MMA Odds and Ends for Friday: USADA Testing Picking Up Steam

USADAIt seems that the UFC’s new drug-testing program, and its partner USADA have been quietly getting to work. It was released on Wednesday that 50 fighters have been tested through the new program since July 1st, with 81 tests being administered in total. The list of tested fighters is available via USADA’s website, and it is a curious one. While testing a fighter like Antonio ‘Bigfoot’ Silva four times makes complete sense given his previous positive test for testosterone and TRT use, why test Ronda Rousey five times? Thiago Alves — who tested positive for a diuretic back in 2006 — has also been tested four times, which seems a bit excessive since the only drug he was ever caught for was a weight-cutting aid, not something taken throughout training camp. There are obviously some notable omissions from the list as well. Former flyweight title challenger Ali Bagautinov tested positive for EPO in his UFC 174 bout with Demetrious Johnson, and after serving his suspension for that infraction fights again this weekend at UFC 192. He has not been tested under the new policy. The new policy is still in its nascency, and over time I’m sure that USADA will get around to the entire roster. However, it’s surprising that there was no priority list created to test fighters who have previously tested positive as soon as possible. Proximity to fight should be another important factor in the early going until the program really gets up and running as well. Speaking to that, only the fighters in the top three bouts at UFC 192 have been tested heading into the weekend. Hopefully these are just small kinks in a new system and USADA gets them worked out moving forward, but overall the program is a great start for those who want to see extensive drug-testing in MMA. Me? Well give me the roided up superhumans of PRIDE, thank you very much. Another piece of non-fight news from yesterday which could prove extremely interesting was a decision in the anti-trust lawsuit against the UFC that they must provide copies of their business records to the plaintiff’s lawyers. These records would still likely remain private, but for the UFC — who has been guarded about their financials for years — to have to provide that information is a big step towards transparency in the financial realm of MMA. Finally, BJ Penn thinks that in his current state he could beat Nik Lentz. Ha! Also, please don’t make that fight happen. Nobody needs to see BJ Penn fight again.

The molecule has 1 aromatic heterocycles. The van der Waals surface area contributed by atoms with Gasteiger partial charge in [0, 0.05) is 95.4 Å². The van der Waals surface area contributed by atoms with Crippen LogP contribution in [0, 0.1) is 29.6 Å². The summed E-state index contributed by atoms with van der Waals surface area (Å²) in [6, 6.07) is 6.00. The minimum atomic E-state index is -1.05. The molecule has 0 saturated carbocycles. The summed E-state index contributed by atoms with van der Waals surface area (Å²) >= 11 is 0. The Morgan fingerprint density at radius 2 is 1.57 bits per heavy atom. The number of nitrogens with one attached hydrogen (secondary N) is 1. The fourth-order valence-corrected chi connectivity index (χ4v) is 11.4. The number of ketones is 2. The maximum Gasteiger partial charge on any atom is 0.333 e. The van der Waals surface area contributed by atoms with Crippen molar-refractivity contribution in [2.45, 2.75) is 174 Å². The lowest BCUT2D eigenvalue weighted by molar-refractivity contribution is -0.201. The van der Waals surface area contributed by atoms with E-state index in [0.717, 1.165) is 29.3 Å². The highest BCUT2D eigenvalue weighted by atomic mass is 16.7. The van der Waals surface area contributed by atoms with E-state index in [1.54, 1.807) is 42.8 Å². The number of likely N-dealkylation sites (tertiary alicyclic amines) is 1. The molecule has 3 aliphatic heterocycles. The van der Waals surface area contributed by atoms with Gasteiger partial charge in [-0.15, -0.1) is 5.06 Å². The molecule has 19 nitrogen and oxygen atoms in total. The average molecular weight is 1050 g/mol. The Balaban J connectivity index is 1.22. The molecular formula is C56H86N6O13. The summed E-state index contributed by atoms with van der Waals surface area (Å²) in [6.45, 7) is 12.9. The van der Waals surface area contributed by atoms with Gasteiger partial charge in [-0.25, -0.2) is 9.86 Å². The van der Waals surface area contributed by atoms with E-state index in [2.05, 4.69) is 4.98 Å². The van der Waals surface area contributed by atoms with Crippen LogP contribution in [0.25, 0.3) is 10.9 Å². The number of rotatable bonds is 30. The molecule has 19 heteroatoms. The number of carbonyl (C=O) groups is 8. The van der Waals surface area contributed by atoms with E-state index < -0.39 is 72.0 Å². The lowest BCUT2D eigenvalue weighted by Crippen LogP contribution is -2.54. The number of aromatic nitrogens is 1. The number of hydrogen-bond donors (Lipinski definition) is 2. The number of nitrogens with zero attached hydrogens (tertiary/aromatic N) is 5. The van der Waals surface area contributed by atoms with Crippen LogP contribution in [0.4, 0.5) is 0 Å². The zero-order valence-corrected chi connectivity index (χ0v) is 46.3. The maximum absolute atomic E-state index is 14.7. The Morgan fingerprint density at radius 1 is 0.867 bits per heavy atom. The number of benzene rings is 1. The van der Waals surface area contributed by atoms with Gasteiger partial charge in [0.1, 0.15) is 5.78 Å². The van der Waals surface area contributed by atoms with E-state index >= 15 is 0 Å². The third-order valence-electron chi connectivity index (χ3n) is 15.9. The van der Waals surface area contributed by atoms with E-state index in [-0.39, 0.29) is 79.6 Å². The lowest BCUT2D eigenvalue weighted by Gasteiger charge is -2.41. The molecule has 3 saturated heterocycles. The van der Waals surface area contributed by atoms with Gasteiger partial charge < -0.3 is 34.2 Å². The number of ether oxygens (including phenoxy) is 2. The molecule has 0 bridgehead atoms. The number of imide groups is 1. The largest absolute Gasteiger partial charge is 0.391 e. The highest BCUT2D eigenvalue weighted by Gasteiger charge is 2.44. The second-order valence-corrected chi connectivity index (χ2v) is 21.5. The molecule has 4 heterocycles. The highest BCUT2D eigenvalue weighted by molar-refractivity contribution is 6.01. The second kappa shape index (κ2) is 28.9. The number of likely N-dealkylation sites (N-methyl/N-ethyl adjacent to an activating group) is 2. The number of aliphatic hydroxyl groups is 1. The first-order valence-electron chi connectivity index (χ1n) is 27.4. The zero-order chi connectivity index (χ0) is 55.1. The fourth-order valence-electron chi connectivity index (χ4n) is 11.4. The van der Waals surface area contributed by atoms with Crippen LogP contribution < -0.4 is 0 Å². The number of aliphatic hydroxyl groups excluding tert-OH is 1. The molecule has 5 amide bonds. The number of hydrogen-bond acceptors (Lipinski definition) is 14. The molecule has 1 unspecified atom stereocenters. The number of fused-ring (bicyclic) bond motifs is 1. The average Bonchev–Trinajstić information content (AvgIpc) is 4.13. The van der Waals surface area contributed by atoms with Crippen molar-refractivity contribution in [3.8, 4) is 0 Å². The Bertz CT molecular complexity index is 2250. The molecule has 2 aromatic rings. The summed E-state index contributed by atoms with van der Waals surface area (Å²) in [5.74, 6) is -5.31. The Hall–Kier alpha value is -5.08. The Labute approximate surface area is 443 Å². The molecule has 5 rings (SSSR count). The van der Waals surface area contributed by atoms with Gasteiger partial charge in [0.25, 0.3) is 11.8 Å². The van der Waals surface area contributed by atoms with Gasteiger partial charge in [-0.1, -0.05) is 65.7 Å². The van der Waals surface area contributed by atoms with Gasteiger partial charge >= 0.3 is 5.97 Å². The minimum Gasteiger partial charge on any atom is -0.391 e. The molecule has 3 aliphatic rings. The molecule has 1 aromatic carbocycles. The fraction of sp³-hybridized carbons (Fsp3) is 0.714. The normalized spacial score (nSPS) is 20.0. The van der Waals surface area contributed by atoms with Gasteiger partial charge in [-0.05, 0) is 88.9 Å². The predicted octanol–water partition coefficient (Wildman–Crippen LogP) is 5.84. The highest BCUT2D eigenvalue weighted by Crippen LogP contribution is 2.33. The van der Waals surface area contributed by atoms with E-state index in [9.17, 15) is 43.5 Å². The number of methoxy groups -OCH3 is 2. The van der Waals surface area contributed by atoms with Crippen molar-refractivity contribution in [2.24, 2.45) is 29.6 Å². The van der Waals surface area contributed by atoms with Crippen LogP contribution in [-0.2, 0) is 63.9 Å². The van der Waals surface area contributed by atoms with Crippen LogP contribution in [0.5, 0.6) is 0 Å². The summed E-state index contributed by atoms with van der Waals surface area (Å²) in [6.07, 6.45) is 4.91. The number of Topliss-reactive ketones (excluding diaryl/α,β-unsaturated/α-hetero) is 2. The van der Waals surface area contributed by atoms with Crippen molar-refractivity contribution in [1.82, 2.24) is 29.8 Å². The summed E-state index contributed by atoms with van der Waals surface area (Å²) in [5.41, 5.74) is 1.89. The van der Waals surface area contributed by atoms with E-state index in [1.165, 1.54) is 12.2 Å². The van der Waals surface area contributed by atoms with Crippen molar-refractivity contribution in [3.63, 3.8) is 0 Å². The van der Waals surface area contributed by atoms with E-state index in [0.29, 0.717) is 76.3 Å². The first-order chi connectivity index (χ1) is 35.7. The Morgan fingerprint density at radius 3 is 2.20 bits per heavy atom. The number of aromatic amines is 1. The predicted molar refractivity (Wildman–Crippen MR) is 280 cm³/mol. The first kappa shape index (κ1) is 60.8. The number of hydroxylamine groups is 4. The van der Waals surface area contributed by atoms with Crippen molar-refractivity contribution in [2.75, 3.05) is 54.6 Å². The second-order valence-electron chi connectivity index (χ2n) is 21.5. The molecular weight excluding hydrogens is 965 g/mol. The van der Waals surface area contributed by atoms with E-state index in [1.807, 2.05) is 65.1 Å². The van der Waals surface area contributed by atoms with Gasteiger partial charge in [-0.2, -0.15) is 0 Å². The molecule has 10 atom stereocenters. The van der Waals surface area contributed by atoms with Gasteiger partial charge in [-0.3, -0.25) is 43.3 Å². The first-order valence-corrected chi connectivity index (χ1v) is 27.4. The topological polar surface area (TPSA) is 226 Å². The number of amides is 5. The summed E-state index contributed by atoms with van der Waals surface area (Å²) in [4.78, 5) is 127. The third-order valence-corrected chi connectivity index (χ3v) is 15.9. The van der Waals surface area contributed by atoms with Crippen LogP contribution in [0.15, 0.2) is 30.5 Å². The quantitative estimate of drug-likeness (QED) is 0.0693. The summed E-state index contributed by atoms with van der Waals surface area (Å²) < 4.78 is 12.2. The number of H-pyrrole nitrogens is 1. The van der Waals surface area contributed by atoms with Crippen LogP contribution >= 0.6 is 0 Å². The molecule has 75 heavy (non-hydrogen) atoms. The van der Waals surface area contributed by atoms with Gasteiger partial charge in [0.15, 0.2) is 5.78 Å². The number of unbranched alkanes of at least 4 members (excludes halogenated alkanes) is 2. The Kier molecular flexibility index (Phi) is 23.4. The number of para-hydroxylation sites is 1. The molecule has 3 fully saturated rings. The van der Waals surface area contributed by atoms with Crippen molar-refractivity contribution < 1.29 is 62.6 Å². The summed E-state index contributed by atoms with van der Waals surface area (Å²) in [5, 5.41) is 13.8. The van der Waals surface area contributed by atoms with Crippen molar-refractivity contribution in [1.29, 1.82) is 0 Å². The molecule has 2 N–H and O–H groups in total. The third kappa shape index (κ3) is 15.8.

Written by Brad Taschuk

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